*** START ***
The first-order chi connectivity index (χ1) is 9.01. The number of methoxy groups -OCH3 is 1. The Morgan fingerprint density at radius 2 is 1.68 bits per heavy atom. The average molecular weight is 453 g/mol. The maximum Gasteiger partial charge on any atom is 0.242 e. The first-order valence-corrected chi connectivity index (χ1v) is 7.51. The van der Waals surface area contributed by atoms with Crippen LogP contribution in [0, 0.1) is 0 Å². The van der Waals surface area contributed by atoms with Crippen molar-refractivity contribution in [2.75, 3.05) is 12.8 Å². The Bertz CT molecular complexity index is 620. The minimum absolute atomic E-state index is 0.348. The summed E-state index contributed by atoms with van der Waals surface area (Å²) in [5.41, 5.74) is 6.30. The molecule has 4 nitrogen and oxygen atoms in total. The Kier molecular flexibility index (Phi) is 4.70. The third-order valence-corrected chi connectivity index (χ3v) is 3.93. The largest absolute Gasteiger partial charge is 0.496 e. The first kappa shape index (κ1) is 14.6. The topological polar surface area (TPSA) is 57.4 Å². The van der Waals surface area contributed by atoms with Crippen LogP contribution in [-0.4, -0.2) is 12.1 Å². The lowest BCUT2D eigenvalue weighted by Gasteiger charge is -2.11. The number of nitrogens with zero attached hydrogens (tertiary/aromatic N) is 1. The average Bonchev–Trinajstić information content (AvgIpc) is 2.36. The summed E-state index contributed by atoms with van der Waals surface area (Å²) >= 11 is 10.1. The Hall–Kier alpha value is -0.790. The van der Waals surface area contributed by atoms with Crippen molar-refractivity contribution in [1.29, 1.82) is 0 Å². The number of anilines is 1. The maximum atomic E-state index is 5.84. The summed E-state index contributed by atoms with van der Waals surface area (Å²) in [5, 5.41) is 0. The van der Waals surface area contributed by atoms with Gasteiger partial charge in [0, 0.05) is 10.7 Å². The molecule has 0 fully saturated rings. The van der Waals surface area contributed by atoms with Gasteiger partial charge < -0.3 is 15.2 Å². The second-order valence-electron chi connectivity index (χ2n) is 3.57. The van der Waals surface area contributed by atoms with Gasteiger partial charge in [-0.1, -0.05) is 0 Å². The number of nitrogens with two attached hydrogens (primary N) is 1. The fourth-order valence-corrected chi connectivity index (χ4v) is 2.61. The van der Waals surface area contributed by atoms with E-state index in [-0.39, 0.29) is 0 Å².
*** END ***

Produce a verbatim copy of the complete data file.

The first-order chi connectivity index (χ1) is 9.01. The number of methoxy groups -OCH3 is 1. The Morgan fingerprint density at radius 2 is 1.68 bits per heavy atom. The average molecular weight is 453 g/mol. The maximum Gasteiger partial charge on any atom is 0.242 e. The first-order valence-corrected chi connectivity index (χ1v) is 7.51. The van der Waals surface area contributed by atoms with Crippen LogP contribution in [0, 0.1) is 0 Å². The van der Waals surface area contributed by atoms with Crippen molar-refractivity contribution in [2.75, 3.05) is 12.8 Å². The Bertz CT molecular complexity index is 620. The minimum absolute atomic E-state index is 0.348. The summed E-state index contributed by atoms with van der Waals surface area (Å²) in [5.41, 5.74) is 6.30. The molecule has 4 nitrogen and oxygen atoms in total. The Kier molecular flexibility index (Phi) is 4.70. The third-order valence-corrected chi connectivity index (χ3v) is 3.93. The largest absolute Gasteiger partial charge is 0.496 e. The first kappa shape index (κ1) is 14.6. The topological polar surface area (TPSA) is 57.4 Å². The van der Waals surface area contributed by atoms with Crippen LogP contribution in [-0.4, -0.2) is 12.1 Å². The lowest BCUT2D eigenvalue weighted by Gasteiger charge is -2.11. The number of nitrogens with zero attached hydrogens (tertiary/aromatic N) is 1. The average Bonchev–Trinajstić information content (AvgIpc) is 2.36. The summed E-state index contributed by atoms with van der Waals surface area (Å²) >= 11 is 10.1. The Hall–Kier alpha value is -0.790. The van der Waals surface area contributed by atoms with Crippen molar-refractivity contribution in [1.29, 1.82) is 0 Å². The number of anilines is 1. The maximum atomic E-state index is 5.84. The summed E-state index contributed by atoms with van der Waals surface area (Å²) in [5, 5.41) is 0. The van der Waals surface area contributed by atoms with Gasteiger partial charge in [0, 0.05) is 10.7 Å². The molecule has 0 fully saturated rings. The van der Waals surface area contributed by atoms with Gasteiger partial charge < -0.3 is 15.2 Å². The second-order valence-electron chi connectivity index (χ2n) is 3.57. The van der Waals surface area contributed by atoms with Gasteiger partial charge in [-0.1, -0.05) is 0 Å². The number of nitrogens with two attached hydrogens (primary N) is 1. The fourth-order valence-corrected chi connectivity index (χ4v) is 2.61. The van der Waals surface area contributed by atoms with E-state index in [-0.39, 0.29) is 0 Å².